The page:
From Major General John Sullivan
Chatham [N.J.] Feby 13th 1777
Much Respected General
I Recollect once to have Read That on the Fatal Ides of March, when Cesar was going to the Capitol Artemidorus presented him with a paper Containing Those words “Cesar Beware of Brutus Take Heed of Cassius come not Near Casca have an Eye to Cinna; Trust not Trebonius; Brutus Loves thee not These men have all but one mind and That is bent agt Cesar if Thou art not Immortal Look about Thee: Security gives way to Conspiracey.”1 The writing Artemidorus Desired him to read Instantly but he Delayed & was assassinated with this paper (by him unread) in his Pocket—the Reading of which might have Saved him—I am as far from Superstitions & have as Little faith in the Intrails of a Beast as any man, Dreams have never Regulated my Conduct—yet for Some Reason I wish your Excellency would be prevailed on not to go much to the Eastward of Morris Town, particularly about the neighbourhood of Mr Saml Ogdens.2 The Eastern parts are Inhabited by Tories & no Troops of ours in that Quarter a plan to Entrap might be Easily Laid & very Easily Carried into Execution I would not wish to make you Act Different from what your own Reason would Dictate if in my power but The people fear for you & they Seem to feel the Danger to which their Country would be Exposed Should Such an Event take place (which heaven forbid) I am not Credulous perhaps not Enough So & yet I fear Events believe me great Sir There is More weight in the unanimous voice & opinion of all The people, than there could be in those Dreams & prodigies which Even Staggered Cesars Resolution & made him once Determine not to appear in the Senate—forgive me Dear Sir when I Say That wisdom may Sometimes be Consumed in Confidence & The Noble Spirit which knows no fear may be the best assistant to its Enemies for Compleatg its Ruin for as Said the paper (which might have Saved Cesar) “Security gives way to Conspiracy” I can Scarcely Account for my fears Nor can I prove What I Really believe which is that you have many Enemies Around you which if opportunity would permit would Readily assist to Entrap your Excy, and Leave a wretched Army to Lament the Loss of That Leader who has been their only Support Dear General if I have gone too far Impute it to my zeal for my Country & regard for your Safety. I have the honor to be Dear General yours most affectionately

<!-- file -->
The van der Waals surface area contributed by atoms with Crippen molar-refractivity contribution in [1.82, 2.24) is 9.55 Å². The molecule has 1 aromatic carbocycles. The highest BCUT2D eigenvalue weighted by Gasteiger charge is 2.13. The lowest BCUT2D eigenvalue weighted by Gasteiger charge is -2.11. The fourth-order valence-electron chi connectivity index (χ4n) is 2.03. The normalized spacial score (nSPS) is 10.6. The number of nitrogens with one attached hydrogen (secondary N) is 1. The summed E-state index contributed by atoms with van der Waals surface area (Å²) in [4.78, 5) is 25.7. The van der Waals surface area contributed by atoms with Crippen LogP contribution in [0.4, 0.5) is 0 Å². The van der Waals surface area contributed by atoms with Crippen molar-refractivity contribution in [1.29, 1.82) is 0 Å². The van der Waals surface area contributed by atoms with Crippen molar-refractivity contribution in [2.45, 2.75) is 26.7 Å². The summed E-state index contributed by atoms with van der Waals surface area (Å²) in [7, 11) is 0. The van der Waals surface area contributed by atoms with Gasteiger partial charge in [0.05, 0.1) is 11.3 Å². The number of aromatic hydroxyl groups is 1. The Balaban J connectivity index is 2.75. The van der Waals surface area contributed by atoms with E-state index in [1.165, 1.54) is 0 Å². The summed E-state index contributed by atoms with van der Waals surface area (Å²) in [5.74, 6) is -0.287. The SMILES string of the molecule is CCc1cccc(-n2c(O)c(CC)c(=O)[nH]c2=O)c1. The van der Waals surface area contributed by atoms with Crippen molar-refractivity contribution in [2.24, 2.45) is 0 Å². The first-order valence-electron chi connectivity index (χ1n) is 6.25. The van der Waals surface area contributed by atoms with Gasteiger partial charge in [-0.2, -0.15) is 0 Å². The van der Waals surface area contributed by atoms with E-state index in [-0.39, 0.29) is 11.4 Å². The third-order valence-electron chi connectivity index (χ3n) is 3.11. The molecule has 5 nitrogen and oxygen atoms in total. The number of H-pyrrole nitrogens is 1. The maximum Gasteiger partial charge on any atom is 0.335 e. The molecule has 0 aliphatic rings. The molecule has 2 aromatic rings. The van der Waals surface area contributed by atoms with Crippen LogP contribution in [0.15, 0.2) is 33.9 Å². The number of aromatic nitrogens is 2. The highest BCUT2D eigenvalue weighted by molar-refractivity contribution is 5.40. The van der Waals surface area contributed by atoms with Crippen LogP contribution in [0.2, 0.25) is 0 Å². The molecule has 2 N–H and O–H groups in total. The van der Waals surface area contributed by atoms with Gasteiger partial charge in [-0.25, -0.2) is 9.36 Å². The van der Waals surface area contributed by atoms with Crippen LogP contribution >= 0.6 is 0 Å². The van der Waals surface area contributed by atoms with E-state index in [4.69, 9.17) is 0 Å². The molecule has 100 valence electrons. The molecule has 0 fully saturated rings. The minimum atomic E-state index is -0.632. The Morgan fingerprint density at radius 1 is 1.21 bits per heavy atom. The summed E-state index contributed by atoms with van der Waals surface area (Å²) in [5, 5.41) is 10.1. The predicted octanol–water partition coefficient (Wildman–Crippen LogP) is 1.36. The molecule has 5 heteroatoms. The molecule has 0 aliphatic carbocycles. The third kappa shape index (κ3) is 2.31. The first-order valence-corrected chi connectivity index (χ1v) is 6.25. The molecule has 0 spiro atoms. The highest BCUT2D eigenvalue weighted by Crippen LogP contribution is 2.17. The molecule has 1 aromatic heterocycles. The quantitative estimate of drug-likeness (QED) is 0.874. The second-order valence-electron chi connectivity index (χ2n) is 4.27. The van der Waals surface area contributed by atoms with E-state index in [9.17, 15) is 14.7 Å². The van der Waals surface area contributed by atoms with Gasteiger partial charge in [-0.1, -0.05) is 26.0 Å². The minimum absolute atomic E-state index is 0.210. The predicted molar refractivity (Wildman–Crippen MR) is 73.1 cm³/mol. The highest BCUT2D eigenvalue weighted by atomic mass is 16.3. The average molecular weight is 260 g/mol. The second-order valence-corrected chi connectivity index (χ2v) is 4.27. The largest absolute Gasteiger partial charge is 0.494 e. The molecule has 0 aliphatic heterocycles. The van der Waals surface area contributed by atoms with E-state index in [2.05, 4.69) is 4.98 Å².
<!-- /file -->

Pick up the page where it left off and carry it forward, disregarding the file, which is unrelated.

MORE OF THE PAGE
P.S. I wish not to Show Ingratitude to the Family of the Ogdens by Suspicions they have Ever treated me in the most open Generous manner & I cant help believing the one with whom you Live is Sincere I Doubt of Samuel I believe you will Soon have a Deposition proving that old Mr Ogden of New York was possessd of yr Proclamation before it was published here This will prove a Correspondence. Yr Excys most obedt Servt
1. Sullivan is quoting Shakespeare’s Julius Caesar, act 2, scene 3. Artemidorus of Cnidus was a teacher of rhetoric.
2. Samuel Ogden (1746–1810) operated an iron foundry on the Rockaway River about nine miles north of Morristown. Although three of his brothers and their father, Judge David Ogden, were active Loyalists, Ogden supported the American cause by supplying ammunition and iron to the Continental army and by serving in the New Jersey militia. He was appointed a captain in the Cumberland County militia in June 1776, and he was promoted to major in February and lieutenant colonel in June 1777. Ogden married Euphemia Morris, the sister of Gouverneur and Lewis Morris in 1775, and after the Revolutionary War he became an important investor in the Oswegatchie territory in northern New York.